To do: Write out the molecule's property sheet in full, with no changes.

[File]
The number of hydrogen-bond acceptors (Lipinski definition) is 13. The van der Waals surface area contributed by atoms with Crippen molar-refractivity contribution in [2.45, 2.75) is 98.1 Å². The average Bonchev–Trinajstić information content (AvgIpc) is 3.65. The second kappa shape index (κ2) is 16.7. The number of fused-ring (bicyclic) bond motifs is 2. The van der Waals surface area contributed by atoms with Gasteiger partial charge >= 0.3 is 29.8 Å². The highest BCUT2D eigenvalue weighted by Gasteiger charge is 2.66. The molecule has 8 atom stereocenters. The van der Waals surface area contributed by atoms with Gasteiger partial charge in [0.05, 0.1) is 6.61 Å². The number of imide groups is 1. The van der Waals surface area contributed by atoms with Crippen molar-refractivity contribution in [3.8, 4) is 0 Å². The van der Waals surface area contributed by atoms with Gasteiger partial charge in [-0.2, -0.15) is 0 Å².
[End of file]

The number of hydrogen-bond acceptors (Lipinski definition) is 13. The van der Waals surface area contributed by atoms with Crippen molar-refractivity contribution in [2.45, 2.75) is 98.1 Å². The average Bonchev–Trinajstić information content (AvgIpc) is 3.65. The second kappa shape index (κ2) is 16.7. The number of fused-ring (bicyclic) bond motifs is 2. The van der Waals surface area contributed by atoms with Gasteiger partial charge >= 0.3 is 29.8 Å². The highest BCUT2D eigenvalue weighted by Gasteiger charge is 2.66. The molecule has 8 atom stereocenters. The van der Waals surface area contributed by atoms with Gasteiger partial charge in [0.05, 0.1) is 6.61 Å². The number of imide groups is 1. The van der Waals surface area contributed by atoms with Crippen molar-refractivity contribution in [3.8, 4) is 0 Å². The van der Waals surface area contributed by atoms with Gasteiger partial charge in [-0.2, -0.15) is 0 Å².